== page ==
Surgery for Sleep Apnea

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  • Be aware that not all sleep apnea patients are advised to have surgery, as there are safer, natural ways to ease this condition
  • Before undergoing any surgical procedure, talk to your doctor about your condition and discuss whether you would merit a surgery
  • If there really is no other option but to have surgery, make sure to regularly follow up with your doctor or your sleep physician afterward

Surgical procedures may be recommended for sleep apnea patients, but note that these procedures are highly invasive and must be done only as a last resort, when natural treatments have failed to deliver any positive effect.

Sleep Apnea Surgeries Done on the Soft Palate

Sleep apnea surgery can be a multi-step process involving more than one procedure, and these procedures often target specific body parts. For example, the following procedures are done on a patient’s soft palate:

Uvulopalatopharyngoplasty (UPPP): A uvulopalatopharyngoplasty or a UPPP targets the back of the roof of your mouth. During a UPPP, excess tissue is removed and repositioned to widen the airway. The surgeon can trim down the soft palate and uvula, remove the tonsils and reposition some of the muscles of the soft palate.

UPPP, along with other soft palate procedures, is the most common type of surgery for sleep apnea patients. However, a UPPP procedure alone is unlikely to cure moderate to severe sleep apnea, and may be combined with surgeries that target other areas in the upper airway.

Radiofrequency Volumetric Tissue Reduction (RFVTR): This is an option for patients with mild to moderate sleep apnea. A radiofrequency volumetric tissue reduction or RFVTR involves using controlled cauterization to shrink and tighten the tissues in and around the throat. A RFVTR can be applied to the soft palate, tonsils and tongue.

Surgical Procedures for the Nose

Patients with sleep apnea may be recommended to undergo septoplasty and turbinate reductions to aid in opening the nasal passage and help with improving air flow. A septoplasty aims to straighten a bent or deviated nasal septum, which is the divider separating the two sides of the nose.

On the other hand, a turbinate reduction seeks to reduce or remove the curved structures sticking out from the side of the nose. These can be enlarged for various reasons, such as allergies.

Sleep Apnea Surgeries for the Mouth

Sleep apnea surgery may involve parts of the mouth like the tongue, hyoid bone and jaws, respectively:

  • Genioglossus Advancement: This is performed because the tongue can fall back to block the space allotted for breathing in the throat during sleep. A genioglossus advancement involves moving the major tongue attachment forward, allowing space to open for breathing behind the tongue. The surgeon makes a cut in the lower jaw where the tongue attaches. Afterward, this piece of bone (not the entire jaw) is moved forward.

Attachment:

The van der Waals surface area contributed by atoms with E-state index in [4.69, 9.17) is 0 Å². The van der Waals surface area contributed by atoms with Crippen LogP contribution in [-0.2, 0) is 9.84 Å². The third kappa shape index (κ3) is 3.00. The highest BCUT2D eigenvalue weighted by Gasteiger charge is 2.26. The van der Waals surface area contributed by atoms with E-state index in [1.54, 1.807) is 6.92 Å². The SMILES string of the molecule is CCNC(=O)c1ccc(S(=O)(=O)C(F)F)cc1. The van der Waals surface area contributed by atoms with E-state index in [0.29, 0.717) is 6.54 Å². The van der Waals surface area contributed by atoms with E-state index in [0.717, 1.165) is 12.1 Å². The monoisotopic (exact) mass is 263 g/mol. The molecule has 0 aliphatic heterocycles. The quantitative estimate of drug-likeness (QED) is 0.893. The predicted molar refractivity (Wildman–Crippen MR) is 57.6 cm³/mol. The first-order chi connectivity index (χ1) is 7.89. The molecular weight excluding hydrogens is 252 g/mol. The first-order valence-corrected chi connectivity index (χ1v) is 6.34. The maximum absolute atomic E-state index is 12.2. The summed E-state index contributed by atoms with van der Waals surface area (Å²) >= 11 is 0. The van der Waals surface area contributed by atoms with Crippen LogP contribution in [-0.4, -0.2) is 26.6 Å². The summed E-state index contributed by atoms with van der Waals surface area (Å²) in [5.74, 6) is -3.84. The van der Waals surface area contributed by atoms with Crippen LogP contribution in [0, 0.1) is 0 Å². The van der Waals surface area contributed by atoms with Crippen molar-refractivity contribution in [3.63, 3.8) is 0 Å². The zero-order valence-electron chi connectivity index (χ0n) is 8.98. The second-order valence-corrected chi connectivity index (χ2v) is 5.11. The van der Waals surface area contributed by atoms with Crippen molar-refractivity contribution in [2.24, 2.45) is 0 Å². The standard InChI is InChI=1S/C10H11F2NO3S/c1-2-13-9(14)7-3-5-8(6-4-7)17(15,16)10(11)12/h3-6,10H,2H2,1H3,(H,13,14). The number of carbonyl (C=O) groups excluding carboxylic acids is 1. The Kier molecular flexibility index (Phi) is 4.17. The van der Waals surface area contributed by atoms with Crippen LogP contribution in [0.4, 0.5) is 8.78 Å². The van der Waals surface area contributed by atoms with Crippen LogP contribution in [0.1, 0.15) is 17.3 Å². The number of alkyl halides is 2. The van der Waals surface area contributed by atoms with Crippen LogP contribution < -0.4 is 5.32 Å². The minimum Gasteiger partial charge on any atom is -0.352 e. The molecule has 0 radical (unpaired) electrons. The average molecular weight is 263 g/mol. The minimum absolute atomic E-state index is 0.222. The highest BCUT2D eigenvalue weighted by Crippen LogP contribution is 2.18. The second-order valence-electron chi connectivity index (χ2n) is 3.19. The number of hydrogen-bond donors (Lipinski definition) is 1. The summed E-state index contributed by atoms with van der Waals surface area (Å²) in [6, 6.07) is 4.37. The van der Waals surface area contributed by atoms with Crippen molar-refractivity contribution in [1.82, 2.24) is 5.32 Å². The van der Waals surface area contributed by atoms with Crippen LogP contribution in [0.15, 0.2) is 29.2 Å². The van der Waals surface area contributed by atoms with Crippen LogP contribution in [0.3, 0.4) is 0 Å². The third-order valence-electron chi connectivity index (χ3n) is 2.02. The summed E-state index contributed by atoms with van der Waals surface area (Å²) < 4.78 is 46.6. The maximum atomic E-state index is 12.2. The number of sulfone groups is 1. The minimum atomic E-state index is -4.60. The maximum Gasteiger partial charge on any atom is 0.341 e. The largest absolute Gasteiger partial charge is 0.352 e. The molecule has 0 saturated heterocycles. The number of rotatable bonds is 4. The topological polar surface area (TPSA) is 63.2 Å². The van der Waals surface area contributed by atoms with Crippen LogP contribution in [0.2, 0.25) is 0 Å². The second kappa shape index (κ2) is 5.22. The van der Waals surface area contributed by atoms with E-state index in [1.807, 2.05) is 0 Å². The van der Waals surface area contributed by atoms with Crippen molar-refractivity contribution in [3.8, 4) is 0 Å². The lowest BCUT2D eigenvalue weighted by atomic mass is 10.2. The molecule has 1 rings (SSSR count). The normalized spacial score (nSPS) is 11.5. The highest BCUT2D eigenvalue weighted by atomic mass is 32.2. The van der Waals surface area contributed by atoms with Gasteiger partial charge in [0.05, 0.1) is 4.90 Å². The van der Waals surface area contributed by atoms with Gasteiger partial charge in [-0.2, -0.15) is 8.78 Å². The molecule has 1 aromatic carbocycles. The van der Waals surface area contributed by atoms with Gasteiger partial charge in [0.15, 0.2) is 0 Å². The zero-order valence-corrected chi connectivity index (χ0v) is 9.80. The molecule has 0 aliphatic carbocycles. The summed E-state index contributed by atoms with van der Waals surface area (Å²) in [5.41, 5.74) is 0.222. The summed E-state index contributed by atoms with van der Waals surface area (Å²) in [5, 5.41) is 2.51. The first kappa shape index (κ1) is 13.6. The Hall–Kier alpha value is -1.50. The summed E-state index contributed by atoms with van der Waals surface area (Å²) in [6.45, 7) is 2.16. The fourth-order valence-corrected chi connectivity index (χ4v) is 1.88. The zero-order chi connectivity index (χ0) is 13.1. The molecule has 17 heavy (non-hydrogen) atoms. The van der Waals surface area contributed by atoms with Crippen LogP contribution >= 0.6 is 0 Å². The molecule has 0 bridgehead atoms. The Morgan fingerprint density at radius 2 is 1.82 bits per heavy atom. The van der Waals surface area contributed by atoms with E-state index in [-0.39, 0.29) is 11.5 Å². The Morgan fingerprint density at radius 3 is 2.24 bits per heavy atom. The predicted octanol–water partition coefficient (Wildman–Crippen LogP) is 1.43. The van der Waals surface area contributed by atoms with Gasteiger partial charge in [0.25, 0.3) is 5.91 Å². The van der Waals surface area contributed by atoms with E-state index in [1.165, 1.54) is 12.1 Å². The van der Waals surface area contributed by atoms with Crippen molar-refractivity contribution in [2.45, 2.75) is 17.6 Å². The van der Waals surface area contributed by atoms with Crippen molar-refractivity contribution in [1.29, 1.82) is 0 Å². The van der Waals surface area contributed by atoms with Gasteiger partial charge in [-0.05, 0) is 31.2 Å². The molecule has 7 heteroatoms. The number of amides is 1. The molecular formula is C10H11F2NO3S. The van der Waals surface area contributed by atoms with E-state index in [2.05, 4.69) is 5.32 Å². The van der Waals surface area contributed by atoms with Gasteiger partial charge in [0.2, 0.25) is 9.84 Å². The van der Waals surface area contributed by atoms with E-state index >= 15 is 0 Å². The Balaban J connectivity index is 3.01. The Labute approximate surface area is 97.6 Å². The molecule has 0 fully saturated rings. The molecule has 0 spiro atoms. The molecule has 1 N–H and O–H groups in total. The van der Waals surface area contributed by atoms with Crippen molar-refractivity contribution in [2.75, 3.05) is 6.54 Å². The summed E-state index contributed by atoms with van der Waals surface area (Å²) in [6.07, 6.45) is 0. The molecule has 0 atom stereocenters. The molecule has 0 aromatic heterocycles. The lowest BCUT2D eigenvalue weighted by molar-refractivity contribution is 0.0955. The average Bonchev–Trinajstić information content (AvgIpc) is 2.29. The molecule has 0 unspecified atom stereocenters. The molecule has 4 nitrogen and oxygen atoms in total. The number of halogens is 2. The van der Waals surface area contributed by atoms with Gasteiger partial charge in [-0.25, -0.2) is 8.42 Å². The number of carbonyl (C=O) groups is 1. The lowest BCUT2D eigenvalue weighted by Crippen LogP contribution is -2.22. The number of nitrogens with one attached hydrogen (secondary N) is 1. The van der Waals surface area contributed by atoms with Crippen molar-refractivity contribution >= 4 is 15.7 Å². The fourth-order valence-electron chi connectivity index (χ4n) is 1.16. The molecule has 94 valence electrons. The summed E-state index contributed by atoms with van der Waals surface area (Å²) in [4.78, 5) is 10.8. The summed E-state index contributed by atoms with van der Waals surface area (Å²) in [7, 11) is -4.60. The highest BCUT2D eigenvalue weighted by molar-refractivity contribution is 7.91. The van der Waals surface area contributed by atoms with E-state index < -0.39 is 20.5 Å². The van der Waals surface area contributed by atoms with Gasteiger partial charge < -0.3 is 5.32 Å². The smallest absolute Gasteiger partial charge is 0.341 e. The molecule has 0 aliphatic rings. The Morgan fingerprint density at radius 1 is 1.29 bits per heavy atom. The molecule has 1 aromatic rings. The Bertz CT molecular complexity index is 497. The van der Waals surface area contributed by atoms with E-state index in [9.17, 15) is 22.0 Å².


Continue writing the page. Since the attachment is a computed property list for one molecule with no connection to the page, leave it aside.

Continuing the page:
• Hyoid Suspension: The hyoid is a U-shaped bone in the neck where the tongue and other structures of the throat like the epiglottis are attached to. If a patient undergoes a hyoid suspension, this will involve enlarging the space for breathing in the lower part of the throat by pulling the hyoid bone forward and securing it in place.
  • Maxillomandibular Osteotomy (MMO) and Advancement (MMA): This is recommended to address severe sleep apnea, and requires moving the upper and/or lower jaw forward to enlarge the space for breathing in the entire throat. During an MMO and MMA, the bone of your jaws is cut, and this is expected to heal over the course of a few months. However, the jaws may be wired shut for a few days, and a patient’s diet may be limited for several weeks after the procedure.

Again, be aware that not all sleep apnea patients are advised to have surgery, as there are safer, natural ways to ease this condition. Before undergoing any surgical procedure, talk to your doctor about your condition and discuss whether you would merit a surgery. If there really is no other option but to have surgery, make sure to regularly follow up with your doctor or your sleep physician afterward.1

MORE ABOUT SLEEP APNEA

Sleep Apnea: An Introduction

What Is Sleep Apnea?

Sleep Apnea Symptoms

Sleep Apnea Causes

Types of Sleep Apnea

Sleep Apnea Treatment

Sleep Apnea Testing

Sleep Apnea Surgery

Sleep Apnea Prevention

Sleep Apnea FAQ



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